While Anaïs Nin has a large and enduring fan-base (witness the traffic on the dedicated blog run by Paul Herron, also the most recent publisher of Nin’s diaries and erotica), she has not received the attention that, perhaps, one would expect. Especially since the early 2000s, Nin has most often appeared in comparative studies; an exception here being Helen Tookey’s incisive monograph Anaïs Nin, Fictionality and Femininity: Playing a Thousand Roles from 2003. This lack of focused recent studies on Nin is mostly due to the trashing of her reputation in the 1990s by her biographer Deirdre Bair, in combination with the vociferous reception that greeted Nin’s unexpurgated diaries Incest: From a Journal of Love (1992) and Fire: From a Journal of Love (1995). A prevalent disdain for Nin’s literary and personal style has meant that studies of her work since the 1990s have often adopted a defensive rather than affirmative position toward their subject.
Writing an Icon: Celebrity Culture and the Invention of Anaïs Nin begins with a scene from 1992, arguably the year that Nin’s fortunes once again began to fade, following an earlier fallow period in the early 1980s when it was revealed that much that had been presented as truth in her bestselling edited diaries was, in fact, a heavily redacted and sometimes fabricated version of Nin’s life. Jarczok opens with a review in the Los Angeles Times that paired Madonna’s then recently published Sex with Nin’s Incest, and argues that this coupling was a way of “promoting” Nin, “the forgotten cultural icon with the help of a celebrity who was then at the top” (1). It is a provocative opening salvo in a book that has as one of its aims the unpicking and parsing of Nin’s reception and cultural location, often via Nin’s immediate milieu (Henry Miller, et al), but also via more unexpected yet productive pairings as with Madonna. Jarczok’s central claim is that tracing the rise and fall of Nin’s status as a celebrity “is a great way to learn more not only about Nin herself but also about American culture” (4). Writing an Icon treats Nin as a “case study” for late twentieth and early twenty-first century American culture with the rationale that by “looking at which version of Nin prevailed or was privileged at a given time, the dominant cultural movements, together with the ways in which they produced the Nin that met their own needs, can be identified and examined” (4).
Jarczok begins with a broad consideration of celebrity, particularly literary celebrity, in the twentieth century. She argues that Nin’s self-crafting in her diary ultimately found its outlet in her public performances at the peak of her fame in the 1970s. In the first chapter, Jarczok also traces out a useful history of Nin’s reception, particularly tracking the way that Nin’s diary has moved through various hands, all of which have shaped it differently. In Chapter 2, the focus is on the connections between Nin’s various textual private and public personae, with Jarczok going some way toward excavating the reasons for Nin’s popularity in the late 1960s, having labored under obscurity prior to that time. Chapter 3 considers the shaping of Nin’s celebrity within the context of second wave feminism, with a thorough delineation of the mixed responses to Nin’s version of femininity, although a rather simplistic presentation of the politics of the women’s movement of the 1970s. Chapter 4 considers Nin’s “afterlife” – in particular, the biographies that came out in the 1990s, and what Jarczok refers rightly to as “the ever-growing eroticization” of Nin’s image (144). Finally, Jarczok ends with a somewhat frustratingly brief look at Nin’s reception and reimagining in the twenty-first century.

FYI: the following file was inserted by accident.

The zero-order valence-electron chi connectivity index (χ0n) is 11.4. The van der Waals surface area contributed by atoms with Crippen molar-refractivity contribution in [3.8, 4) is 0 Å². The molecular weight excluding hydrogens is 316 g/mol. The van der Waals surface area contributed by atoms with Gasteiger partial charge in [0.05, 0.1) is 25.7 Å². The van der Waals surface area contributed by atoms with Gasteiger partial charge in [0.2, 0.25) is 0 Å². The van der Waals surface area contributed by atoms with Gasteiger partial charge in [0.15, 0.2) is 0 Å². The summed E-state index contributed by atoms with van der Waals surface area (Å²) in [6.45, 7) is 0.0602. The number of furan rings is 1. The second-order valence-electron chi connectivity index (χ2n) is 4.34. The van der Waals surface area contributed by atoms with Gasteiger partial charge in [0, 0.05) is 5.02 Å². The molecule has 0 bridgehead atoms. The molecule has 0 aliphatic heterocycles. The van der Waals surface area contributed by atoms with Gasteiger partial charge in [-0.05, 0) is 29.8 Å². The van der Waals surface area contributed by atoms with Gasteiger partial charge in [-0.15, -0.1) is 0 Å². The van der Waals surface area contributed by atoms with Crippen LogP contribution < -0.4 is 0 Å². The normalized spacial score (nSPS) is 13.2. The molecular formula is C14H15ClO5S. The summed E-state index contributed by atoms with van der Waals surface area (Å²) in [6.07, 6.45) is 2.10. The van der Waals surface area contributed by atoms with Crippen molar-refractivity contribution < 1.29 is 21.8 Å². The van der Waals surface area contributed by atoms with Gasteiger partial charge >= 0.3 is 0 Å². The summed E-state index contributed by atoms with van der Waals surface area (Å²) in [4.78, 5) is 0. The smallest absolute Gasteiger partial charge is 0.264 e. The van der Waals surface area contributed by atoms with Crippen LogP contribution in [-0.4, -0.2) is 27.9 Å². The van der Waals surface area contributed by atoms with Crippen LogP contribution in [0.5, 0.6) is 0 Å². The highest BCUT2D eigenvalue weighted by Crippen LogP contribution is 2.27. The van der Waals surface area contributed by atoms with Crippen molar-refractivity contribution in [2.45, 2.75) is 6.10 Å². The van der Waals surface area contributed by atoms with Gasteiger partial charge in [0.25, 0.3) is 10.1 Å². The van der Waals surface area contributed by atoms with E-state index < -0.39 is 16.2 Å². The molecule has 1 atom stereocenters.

Jarczok’s approach to Nin, one where she posits the versioning of Nin as a series of lenses onto twentieth- and twenty-first-century cultures, is somewhat valid. Given the intense reactions Nin has inspired since the 1970s – reactions that veer from adulation to opprobrium – it makes sense to posit her as a kind of cultural barometer, albeit one that only measures extreme responses. But it is also an approach that is freighted with risk; it both gives Nin too much weight as a cultural signifier and affords too little space for close readings of her work. Jarczok rightly criticizes the way in which a focus on the more salacious aspects of Nin’s life since the 1990s has occluded close attention to her writing, so it is a surprise not to see more sustained reading of the works themselves here. The book functions well as a revised and detailed history but does little to push critique of Nin’s actual writing forward, borne out in Jarczok’s conclusion that Nin the writer has become “of secondary importance” since the 1990s (204). This seems a strange approach to take, bearing in mind the evidence that Nin’s writing generates and mobilizes extreme critical discomfort – a discomfort that Jarczok clearly identifies but only investigates in broad terms.
All that said, this is a diligently researched and mostly cogent reading of Nin’s reception and it is particularly well executed when it comes to parsing Nin’s reviews, her self-construction via her diaries and public appearances. Writing an Icon: Celebrity Culture and the Invention of Anaïs Nin serves as a good reference guide to Nin’s career and reception history and it goes a long way toward explaining the checkered nature of both.